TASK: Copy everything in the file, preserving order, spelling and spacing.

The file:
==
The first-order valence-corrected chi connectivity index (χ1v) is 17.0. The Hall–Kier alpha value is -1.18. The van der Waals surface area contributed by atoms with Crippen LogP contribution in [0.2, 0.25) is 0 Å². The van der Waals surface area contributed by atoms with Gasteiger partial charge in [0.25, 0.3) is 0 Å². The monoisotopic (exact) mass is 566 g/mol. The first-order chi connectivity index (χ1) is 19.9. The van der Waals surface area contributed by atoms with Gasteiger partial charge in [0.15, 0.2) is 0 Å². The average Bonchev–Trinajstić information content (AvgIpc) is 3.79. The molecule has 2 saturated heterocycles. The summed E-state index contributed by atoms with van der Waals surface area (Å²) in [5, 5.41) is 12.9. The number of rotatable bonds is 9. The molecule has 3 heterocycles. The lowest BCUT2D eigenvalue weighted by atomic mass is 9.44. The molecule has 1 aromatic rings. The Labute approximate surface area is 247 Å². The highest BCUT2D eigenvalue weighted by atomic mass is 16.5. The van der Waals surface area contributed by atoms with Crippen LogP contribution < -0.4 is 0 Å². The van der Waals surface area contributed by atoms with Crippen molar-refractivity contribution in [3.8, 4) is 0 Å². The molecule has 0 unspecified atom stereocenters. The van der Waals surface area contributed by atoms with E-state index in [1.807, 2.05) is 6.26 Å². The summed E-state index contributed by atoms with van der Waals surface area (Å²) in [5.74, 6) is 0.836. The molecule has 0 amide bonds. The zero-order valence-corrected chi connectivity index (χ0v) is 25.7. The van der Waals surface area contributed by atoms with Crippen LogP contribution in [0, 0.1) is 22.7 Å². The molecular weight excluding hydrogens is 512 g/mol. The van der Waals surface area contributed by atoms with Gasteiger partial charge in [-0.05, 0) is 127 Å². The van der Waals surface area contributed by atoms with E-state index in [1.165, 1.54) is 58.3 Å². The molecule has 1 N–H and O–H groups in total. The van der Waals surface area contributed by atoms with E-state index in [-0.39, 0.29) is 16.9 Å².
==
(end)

The first-order valence-corrected chi connectivity index (χ1v) is 17.0. The Hall–Kier alpha value is -1.18. The van der Waals surface area contributed by atoms with Crippen LogP contribution in [0.2, 0.25) is 0 Å². The van der Waals surface area contributed by atoms with Gasteiger partial charge in [0.25, 0.3) is 0 Å². The monoisotopic (exact) mass is 566 g/mol. The first-order chi connectivity index (χ1) is 19.9. The van der Waals surface area contributed by atoms with Gasteiger partial charge in [0.15, 0.2) is 0 Å². The average Bonchev–Trinajstić information content (AvgIpc) is 3.79. The molecule has 2 saturated heterocycles. The summed E-state index contributed by atoms with van der Waals surface area (Å²) in [5, 5.41) is 12.9. The number of rotatable bonds is 9. The molecule has 3 heterocycles. The lowest BCUT2D eigenvalue weighted by atomic mass is 9.44. The molecule has 1 aromatic rings. The Labute approximate surface area is 247 Å². The highest BCUT2D eigenvalue weighted by atomic mass is 16.5. The van der Waals surface area contributed by atoms with Crippen LogP contribution < -0.4 is 0 Å². The van der Waals surface area contributed by atoms with Crippen molar-refractivity contribution in [3.8, 4) is 0 Å². The molecule has 0 unspecified atom stereocenters. The van der Waals surface area contributed by atoms with E-state index in [1.807, 2.05) is 6.26 Å². The summed E-state index contributed by atoms with van der Waals surface area (Å²) in [5.74, 6) is 0.836. The molecule has 0 amide bonds. The zero-order valence-corrected chi connectivity index (χ0v) is 25.7. The van der Waals surface area contributed by atoms with Crippen LogP contribution in [0, 0.1) is 22.7 Å². The molecular weight excluding hydrogens is 512 g/mol. The van der Waals surface area contributed by atoms with Gasteiger partial charge in [-0.05, 0) is 127 Å². The van der Waals surface area contributed by atoms with E-state index in [1.165, 1.54) is 58.3 Å². The molecule has 1 N–H and O–H groups in total. The van der Waals surface area contributed by atoms with E-state index in [-0.39, 0.29) is 16.9 Å².